There was little sympathy among the South Africans who took to social media on Friday after DA MP Dianne Kohler Barnard shared a Facebook comment praising apartheid president PW Botha.
“Dianne Kohler Barnard should be fired. Posting that PW Botha thing means she’s very racist, very stupid, or both. Whichever, she needs to go,” tweeted author Tom Eaton.
There were also a number of users who criticised the post as a reflection of the racism that continues to plague the country.
Describing South Africa as “sitting on a ticking time bomb”, Mvuzo Mbelekane said: “There are so many #KohlerBarnard in our workplaces and communities.”
The Democratic Alliance has announced it will take disciplinary action against Kohler Barnard for the Facebook reposting, which happened about two weeks ago, of a comment by journalist Paul Kirk, in which he declared “Please come back PW Botha – you were far more honest than any of these ANC rogues, and you provided a far better service to the public…”, among other things.
Kohler Barnard has since apologised for her actions saying that she had not seen the sentiments made about PW Botha.
I apologise unreservedly for sharing a post on FB in the midst of which the author praised PW Botha.I erased it immediately I realised.
— Dianne KohlerBarnard (@DKB20) October 1, 2015
Other Twitter users chirped in about what impact the MP’s actions might have on the reputation of the opposition party. “Dianne Kohler-Barnard’s Facebook post are the type of discussions the real DA nucleus are having amongst each other in private,” tweeted Thiago Ivimihle.
Describing the incident as creating “awkward times for the DA”, Thulisa Kanzi suggested Kohler Barnard was “like a DJ that decided to play Steve Hofmeyer’s music at a street bash eKasi”.
Megan Furniss expressed sympathy for what the fallout would be for the party, labelling Kohler Barnard’s actions as “eternally damaging. Sies…#PoorDA shem.”
In May, scandal broke out when veteran journalist Allister Sparks mentioned apartheid architect Hendrik Verwoerd among a list of “smart politicians” while he was addressing the DA’s elective conference in Port Elizabeth.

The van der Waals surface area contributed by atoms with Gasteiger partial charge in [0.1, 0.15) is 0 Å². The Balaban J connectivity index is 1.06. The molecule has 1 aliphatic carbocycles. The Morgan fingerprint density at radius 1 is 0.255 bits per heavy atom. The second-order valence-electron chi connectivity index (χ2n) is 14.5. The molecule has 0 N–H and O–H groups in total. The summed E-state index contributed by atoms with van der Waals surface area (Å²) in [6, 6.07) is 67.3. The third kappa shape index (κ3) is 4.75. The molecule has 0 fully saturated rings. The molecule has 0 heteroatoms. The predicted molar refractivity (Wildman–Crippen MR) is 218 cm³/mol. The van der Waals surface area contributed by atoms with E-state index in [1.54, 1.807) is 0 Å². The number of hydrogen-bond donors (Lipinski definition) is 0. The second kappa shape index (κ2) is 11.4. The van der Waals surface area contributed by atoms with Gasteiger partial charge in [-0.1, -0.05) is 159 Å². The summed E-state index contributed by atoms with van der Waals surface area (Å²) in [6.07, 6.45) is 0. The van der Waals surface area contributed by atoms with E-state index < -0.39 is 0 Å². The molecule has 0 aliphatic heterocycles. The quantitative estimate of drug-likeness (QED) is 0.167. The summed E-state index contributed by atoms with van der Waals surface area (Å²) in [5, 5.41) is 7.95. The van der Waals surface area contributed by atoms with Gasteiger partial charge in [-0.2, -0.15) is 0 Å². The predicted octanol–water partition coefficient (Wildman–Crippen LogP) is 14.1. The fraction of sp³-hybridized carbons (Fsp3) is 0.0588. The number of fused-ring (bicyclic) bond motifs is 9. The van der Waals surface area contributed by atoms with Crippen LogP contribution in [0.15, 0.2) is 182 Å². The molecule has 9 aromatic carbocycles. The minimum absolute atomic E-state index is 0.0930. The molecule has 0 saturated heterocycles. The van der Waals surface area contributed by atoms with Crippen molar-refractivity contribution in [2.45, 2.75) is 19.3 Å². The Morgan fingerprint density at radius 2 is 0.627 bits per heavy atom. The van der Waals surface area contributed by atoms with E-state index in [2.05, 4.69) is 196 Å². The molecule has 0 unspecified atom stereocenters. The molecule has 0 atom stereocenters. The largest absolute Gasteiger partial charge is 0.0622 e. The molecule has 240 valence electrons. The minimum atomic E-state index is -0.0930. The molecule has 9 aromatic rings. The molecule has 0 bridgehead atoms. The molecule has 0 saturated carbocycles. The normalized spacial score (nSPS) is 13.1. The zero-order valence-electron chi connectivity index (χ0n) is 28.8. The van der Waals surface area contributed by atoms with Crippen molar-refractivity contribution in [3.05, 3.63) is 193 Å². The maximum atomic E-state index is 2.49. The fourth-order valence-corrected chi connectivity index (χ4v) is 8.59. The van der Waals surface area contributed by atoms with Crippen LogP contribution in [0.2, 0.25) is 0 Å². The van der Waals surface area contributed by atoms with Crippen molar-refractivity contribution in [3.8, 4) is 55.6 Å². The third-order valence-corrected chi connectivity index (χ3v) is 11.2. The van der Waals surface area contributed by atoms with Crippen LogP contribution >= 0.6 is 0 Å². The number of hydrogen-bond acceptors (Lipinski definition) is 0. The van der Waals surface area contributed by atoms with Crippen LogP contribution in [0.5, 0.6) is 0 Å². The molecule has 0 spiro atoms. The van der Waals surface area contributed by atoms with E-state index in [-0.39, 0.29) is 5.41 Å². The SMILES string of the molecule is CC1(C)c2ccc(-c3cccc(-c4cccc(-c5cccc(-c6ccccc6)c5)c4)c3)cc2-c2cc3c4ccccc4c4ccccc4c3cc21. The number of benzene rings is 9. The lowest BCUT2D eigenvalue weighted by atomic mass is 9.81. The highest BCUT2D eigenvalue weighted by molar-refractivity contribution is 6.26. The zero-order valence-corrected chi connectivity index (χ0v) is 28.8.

He also only named white politicians in this list that he mentioned as part of a speech in tribute to the outgoing DA leader Helen Zille.
Sparks later apologised for both remarks, but added that while Verwoerd’s policies appalled him, “he was clever, which is what I meant when I called him ‘smart’ – but I guess that wasn’t the smartest choice of word, because some felt it carried a connotation of praise”, he said in a column published on News24.
Dianne Kohler Barnard should be fired. Posting that PW Botha thing means she’s very racist, very stupid, or both. Whichever, she needs to go
— Tom Eaton (@TomEatonSA) October 1, 2015
CALLS FOR RESIGNATION
On Friday, many users did not mince their words in calling for Kohler Barnard’s resignation in the wake of the latest scandal to hit the party. “#KohlerBarnard shouldn’t be deleting tweets and posts, she should erase racism from her heart and delete herself from public office,” said Akani M.
Twitter user Nkosi Maphumulo echoed these sentiments, imploring that Kohler Barnard “must resign from parliament. We reject her apology.”
However, there were some on the twitterverse that defended Kohler Barnard: Going by the twitter handle, @damdiver7, Jay tweeted: “Nothing offensive in the post; just an opinion. Freedom of speech at work.”
Oink South Africa added a comment stating that, “Sometimes people do things which are stupid enough to be accepted as a mistake. I believe #DianneKohlerBarnard is sincere.”
Memes about the incident also began to spring up, with one showing a group of black protestors running away in terror and another photoshopping Kohler Barnard’s face on a photograph of PW Botha looking at a woman. “When your crush died before you took a photo together but Photoshop is still alive!” captioned @Pedi_Things alongside the image.
Meanwhile opposition political party, the Congress for the People suggested that the pressure was now on DA leader, Mmusi Maimane: “The crisis caused by Kohler Barnard is going to be an acid test of his leadership and a reflection of exactly where the DA stands on the role of the arch proponents of apartheid.”
“We cannot attach any virtue to the past because it was devoid of virtue,” the party said in a statement.
DA MP Dianne Kohler Barnard apologises after sharing a Facebook post praising PW Botha pic.twitter.com/23t0A3zwE2
— City Press Online (@City_Press) October 1, 2015. News24